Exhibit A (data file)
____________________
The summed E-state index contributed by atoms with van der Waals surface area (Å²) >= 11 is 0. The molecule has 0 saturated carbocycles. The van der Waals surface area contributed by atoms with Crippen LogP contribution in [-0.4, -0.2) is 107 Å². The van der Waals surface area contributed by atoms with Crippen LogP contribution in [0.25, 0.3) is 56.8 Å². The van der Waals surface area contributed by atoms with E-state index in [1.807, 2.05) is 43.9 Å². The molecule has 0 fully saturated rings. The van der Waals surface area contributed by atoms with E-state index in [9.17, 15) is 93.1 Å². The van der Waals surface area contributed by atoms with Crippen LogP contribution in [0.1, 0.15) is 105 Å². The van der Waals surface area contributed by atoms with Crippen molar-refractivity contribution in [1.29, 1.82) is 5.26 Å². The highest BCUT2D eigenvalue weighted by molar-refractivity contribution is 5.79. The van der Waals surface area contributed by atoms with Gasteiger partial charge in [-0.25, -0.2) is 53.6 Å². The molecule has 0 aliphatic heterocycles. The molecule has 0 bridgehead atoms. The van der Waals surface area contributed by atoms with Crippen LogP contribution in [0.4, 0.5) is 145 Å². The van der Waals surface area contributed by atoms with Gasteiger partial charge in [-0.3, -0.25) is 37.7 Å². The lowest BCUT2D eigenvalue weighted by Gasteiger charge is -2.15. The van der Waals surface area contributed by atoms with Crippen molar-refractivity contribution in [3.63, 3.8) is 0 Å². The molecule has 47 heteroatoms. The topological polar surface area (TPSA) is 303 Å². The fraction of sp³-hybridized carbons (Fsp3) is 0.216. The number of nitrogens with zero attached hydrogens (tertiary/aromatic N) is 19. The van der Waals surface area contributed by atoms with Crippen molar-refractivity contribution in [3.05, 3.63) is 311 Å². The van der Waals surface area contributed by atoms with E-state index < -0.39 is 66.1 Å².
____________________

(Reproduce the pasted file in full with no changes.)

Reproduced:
The summed E-state index contributed by atoms with van der Waals surface area (Å²) >= 11 is 0. The molecule has 0 saturated carbocycles. The van der Waals surface area contributed by atoms with Crippen LogP contribution in [-0.4, -0.2) is 107 Å². The van der Waals surface area contributed by atoms with Crippen LogP contribution in [0.25, 0.3) is 56.8 Å². The van der Waals surface area contributed by atoms with E-state index in [1.807, 2.05) is 43.9 Å². The molecule has 0 fully saturated rings. The van der Waals surface area contributed by atoms with E-state index in [9.17, 15) is 93.1 Å². The van der Waals surface area contributed by atoms with Crippen LogP contribution in [0.1, 0.15) is 105 Å². The van der Waals surface area contributed by atoms with Crippen molar-refractivity contribution in [1.29, 1.82) is 5.26 Å². The highest BCUT2D eigenvalue weighted by molar-refractivity contribution is 5.79. The van der Waals surface area contributed by atoms with Gasteiger partial charge in [-0.25, -0.2) is 53.6 Å². The molecule has 0 aliphatic heterocycles. The molecule has 0 bridgehead atoms. The van der Waals surface area contributed by atoms with Crippen LogP contribution in [0.4, 0.5) is 145 Å². The van der Waals surface area contributed by atoms with Gasteiger partial charge in [-0.3, -0.25) is 37.7 Å². The lowest BCUT2D eigenvalue weighted by Gasteiger charge is -2.15. The van der Waals surface area contributed by atoms with Crippen molar-refractivity contribution in [3.63, 3.8) is 0 Å². The molecule has 47 heteroatoms. The topological polar surface area (TPSA) is 303 Å². The fraction of sp³-hybridized carbons (Fsp3) is 0.216. The number of nitrogens with zero attached hydrogens (tertiary/aromatic N) is 19. The van der Waals surface area contributed by atoms with Crippen molar-refractivity contribution in [3.05, 3.63) is 311 Å². The van der Waals surface area contributed by atoms with E-state index < -0.39 is 66.1 Å².